Sylvia Porter's Personal Financial Planner
Selby Bateman, Features Editor
Requirements: Commodore 64 or 128 (in 64 mode or 128 mode); Apple IIc or IIe with 128K RAM; or an IBM PC/PCjr with at least 128K RAM. One or two disk drives are also required. Printer optional, but highly recommended. The Commodore 64 version was reviewed.
For many people, gaining control of a household budget is an exercise in frustration. Where do you start? How do you organize all those daily purchases, bill payments, unexpected expenses, and (far-too-few) paychecks into a coherent picture? Faced with this confusion, many of us go from day to day and month to month with little idea how much we have, how much we owe, and what's left over for savings and longterm financial goals. This is especially critical now, when consumer debt is at an all-time high and personal savings have plummeted.
The good news is that you can bring order to your financial chaos. Sylvia Porter's Personal Financial Planner is a well-organized, flexible, and sophisticated computer program that can make a major difference in your budgeting and planning efforts. The sobering news is that you're still going to have to invest a significant amount of time and concentration to set up your personal system and then use it on a regular basis. This isn't meant as a criticism of the Personal Financial Planner, however. It's simply a reality of personal financial planning in general, whether you manage it with pen and paper or on a computer screen.
Many people will be familiar with Sylvia Porter's name. She's been a respected and popular financial adviser for years—the author of a variety of articles and books, plus a nationally syndicated newspaper column, about budgeting, financial planning and management, and economics. More recently, she's lent her name and expertise to Sylvia Porter's Personal Finance Magazine.
The editors of that magazine have contributed to the overall approach and content of the Personal Financial Planner, which is supposed to be the first module in an integrated series of financial planning and management programs from Timeworks bearing Sylvia Porter's name. The next program, tentatively scheduled for this spring or summer, is Personal Investment Planner.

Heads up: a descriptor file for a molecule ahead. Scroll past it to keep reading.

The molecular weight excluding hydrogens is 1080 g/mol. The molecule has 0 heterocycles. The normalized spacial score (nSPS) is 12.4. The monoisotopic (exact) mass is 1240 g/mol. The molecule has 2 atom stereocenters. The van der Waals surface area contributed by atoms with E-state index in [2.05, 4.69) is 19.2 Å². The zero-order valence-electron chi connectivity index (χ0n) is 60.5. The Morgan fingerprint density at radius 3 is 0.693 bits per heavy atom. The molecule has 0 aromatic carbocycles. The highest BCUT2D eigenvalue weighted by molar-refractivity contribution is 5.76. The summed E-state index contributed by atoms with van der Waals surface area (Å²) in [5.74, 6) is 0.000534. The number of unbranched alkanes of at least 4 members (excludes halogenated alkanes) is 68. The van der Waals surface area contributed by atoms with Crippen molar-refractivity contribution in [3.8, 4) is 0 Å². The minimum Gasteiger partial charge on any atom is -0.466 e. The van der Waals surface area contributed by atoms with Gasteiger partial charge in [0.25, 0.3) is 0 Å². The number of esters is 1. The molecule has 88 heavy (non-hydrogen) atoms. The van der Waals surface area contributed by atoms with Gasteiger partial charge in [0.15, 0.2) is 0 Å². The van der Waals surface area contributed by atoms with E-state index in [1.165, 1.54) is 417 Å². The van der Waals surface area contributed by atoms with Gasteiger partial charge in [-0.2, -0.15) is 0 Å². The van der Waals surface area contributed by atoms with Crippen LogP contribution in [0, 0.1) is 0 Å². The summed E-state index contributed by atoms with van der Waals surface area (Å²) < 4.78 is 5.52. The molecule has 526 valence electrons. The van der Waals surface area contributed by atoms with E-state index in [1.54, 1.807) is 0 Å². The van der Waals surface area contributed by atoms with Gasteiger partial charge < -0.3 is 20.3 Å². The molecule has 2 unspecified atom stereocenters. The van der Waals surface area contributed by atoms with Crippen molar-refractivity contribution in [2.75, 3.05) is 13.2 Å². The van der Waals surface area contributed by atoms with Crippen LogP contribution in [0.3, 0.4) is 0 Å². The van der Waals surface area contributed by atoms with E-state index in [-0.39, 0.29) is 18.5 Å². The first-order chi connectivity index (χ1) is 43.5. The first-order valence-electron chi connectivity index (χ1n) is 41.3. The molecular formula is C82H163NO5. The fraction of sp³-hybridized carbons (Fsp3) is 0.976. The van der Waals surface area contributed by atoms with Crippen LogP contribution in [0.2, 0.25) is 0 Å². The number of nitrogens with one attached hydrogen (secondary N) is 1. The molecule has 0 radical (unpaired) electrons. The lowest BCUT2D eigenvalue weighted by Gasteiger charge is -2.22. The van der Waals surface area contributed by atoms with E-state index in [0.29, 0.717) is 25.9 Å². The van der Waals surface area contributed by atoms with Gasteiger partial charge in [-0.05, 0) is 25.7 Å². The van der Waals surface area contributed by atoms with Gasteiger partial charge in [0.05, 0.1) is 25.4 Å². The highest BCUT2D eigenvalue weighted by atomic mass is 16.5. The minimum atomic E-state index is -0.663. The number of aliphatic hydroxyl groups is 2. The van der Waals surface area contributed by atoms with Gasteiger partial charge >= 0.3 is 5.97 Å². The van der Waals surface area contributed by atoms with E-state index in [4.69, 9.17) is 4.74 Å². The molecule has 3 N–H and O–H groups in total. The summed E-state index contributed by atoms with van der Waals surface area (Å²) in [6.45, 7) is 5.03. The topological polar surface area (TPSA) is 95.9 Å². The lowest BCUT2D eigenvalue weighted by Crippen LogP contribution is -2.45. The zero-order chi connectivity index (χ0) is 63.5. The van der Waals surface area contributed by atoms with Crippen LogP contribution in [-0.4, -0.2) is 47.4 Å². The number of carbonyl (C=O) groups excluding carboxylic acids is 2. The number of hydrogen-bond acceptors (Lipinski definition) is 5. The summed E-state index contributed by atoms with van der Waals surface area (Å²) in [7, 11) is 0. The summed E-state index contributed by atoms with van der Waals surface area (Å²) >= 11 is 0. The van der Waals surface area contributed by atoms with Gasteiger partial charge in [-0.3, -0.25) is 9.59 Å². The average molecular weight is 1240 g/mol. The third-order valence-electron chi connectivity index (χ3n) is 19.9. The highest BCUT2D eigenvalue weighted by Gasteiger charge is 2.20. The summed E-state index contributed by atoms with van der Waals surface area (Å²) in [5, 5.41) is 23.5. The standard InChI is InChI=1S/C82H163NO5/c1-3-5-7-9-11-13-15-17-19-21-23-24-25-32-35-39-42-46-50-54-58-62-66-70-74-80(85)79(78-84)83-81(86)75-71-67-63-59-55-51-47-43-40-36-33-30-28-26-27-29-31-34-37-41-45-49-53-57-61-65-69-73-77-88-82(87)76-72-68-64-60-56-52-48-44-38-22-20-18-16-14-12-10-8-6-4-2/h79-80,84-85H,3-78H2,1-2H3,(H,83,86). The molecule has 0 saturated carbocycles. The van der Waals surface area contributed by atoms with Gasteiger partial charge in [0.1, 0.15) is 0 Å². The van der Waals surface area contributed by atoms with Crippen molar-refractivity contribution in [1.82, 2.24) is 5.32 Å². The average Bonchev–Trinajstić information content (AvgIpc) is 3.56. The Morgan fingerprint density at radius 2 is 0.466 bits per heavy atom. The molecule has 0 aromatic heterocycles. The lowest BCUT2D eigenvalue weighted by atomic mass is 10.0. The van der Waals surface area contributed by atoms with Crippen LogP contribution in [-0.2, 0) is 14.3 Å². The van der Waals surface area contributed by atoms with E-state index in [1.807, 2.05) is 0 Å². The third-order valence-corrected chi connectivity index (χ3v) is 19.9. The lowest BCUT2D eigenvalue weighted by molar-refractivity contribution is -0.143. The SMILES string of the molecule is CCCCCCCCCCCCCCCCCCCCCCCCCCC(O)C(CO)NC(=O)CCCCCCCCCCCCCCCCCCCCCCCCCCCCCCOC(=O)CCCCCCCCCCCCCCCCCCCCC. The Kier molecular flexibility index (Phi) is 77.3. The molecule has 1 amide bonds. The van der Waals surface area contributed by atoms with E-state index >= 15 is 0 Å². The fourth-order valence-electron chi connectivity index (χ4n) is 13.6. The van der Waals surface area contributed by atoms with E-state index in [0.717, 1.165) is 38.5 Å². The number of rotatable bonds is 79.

Six Programs In One
The strength of Personal Financial Planner lies in its flexibility, integration of information, and its well-planned structure. Think of Personal Financial Planner as six interrelated programs which share all of your financial information:
Transaction Manager: A program that lets you record and monitor all of your cash, bank account, and credit card transactions.
Budget Manager: A budget planning tool which automatically incorporates information from the Transaction Manager.
Asset/Liability Manager: An overview showing all that you own and all that you owe.
Income and Expense Statement: A part of the program that lets you organize and then print out income and expense statements in a variety of ways.
Balance Sheet: A similar component which allows you to arrange and print your asset and liability statements.
Financial Planner: A long-range planning guide that helps you set goals based on your income, expenses, and your changing asset/liability picture.
Pull-down menus and submenus make it quite easy to move around in the system. The documentation is clear, even for someone unfamiliar with computers.
Backups Take Time
Before you can begin using the program, you must initialize a data disk for each of the program managers—three data disks in all. On the Commodore 64, this initialization process requires more than a half-hour to complete. A data disk can generally store up to 1,250 transactions, so this initialization is only an occasional necessity. However, making backup copies of your data disks (an important precaution) is also time-consuming. The backup process doesn't just add new information to the backup disk; it completely rewrites the disk each time you make a backup. Because of the delay, it's tempting to skip this step now and then—risking disaster if your original disk should get lost or crash.